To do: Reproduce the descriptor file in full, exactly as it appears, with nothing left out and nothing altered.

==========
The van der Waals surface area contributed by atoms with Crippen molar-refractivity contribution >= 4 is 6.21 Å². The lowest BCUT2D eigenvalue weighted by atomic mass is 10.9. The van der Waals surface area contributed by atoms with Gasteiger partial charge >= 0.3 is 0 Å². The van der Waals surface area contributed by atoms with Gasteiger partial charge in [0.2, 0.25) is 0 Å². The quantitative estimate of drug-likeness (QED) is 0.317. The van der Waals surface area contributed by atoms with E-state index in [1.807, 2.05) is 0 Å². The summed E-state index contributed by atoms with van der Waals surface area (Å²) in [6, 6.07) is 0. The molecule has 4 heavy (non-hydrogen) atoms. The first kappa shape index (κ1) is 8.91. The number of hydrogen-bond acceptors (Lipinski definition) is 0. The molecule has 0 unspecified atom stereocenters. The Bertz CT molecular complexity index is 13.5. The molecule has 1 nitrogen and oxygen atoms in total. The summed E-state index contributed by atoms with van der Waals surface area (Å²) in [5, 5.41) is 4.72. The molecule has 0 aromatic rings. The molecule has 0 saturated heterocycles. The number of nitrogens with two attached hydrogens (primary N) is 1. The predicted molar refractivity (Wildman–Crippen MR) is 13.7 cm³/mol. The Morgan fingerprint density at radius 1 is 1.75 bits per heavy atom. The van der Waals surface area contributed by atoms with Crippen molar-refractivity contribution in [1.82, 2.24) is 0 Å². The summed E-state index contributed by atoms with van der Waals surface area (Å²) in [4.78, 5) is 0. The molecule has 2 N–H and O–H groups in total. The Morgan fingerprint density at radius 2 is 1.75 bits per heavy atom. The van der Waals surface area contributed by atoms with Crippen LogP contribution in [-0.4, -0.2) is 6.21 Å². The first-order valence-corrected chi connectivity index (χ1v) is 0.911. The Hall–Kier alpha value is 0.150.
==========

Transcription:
The van der Waals surface area contributed by atoms with Crippen molar-refractivity contribution >= 4 is 6.21 Å². The lowest BCUT2D eigenvalue weighted by atomic mass is 10.9. The van der Waals surface area contributed by atoms with Gasteiger partial charge >= 0.3 is 0 Å². The van der Waals surface area contributed by atoms with Gasteiger partial charge in [0.2, 0.25) is 0 Å². The quantitative estimate of drug-likeness (QED) is 0.317. The van der Waals surface area contributed by atoms with E-state index in [1.807, 2.05) is 0 Å². The summed E-state index contributed by atoms with van der Waals surface area (Å²) in [6, 6.07) is 0. The molecule has 4 heavy (non-hydrogen) atoms. The first kappa shape index (κ1) is 8.91. The number of hydrogen-bond acceptors (Lipinski definition) is 0. The molecule has 0 unspecified atom stereocenters. The Bertz CT molecular complexity index is 13.5. The molecule has 1 nitrogen and oxygen atoms in total. The summed E-state index contributed by atoms with van der Waals surface area (Å²) in [5, 5.41) is 4.72. The molecule has 0 aromatic rings. The molecule has 0 saturated heterocycles. The number of nitrogens with two attached hydrogens (primary N) is 1. The predicted molar refractivity (Wildman–Crippen MR) is 13.7 cm³/mol. The Morgan fingerprint density at radius 1 is 1.75 bits per heavy atom. The van der Waals surface area contributed by atoms with Crippen molar-refractivity contribution in [1.82, 2.24) is 0 Å². The summed E-state index contributed by atoms with van der Waals surface area (Å²) in [4.78, 5) is 0. The molecule has 2 N–H and O–H groups in total. The Morgan fingerprint density at radius 2 is 1.75 bits per heavy atom. The van der Waals surface area contributed by atoms with Crippen LogP contribution in [-0.4, -0.2) is 6.21 Å². The first-order valence-corrected chi connectivity index (χ1v) is 0.911. The Hall–Kier alpha value is 0.150.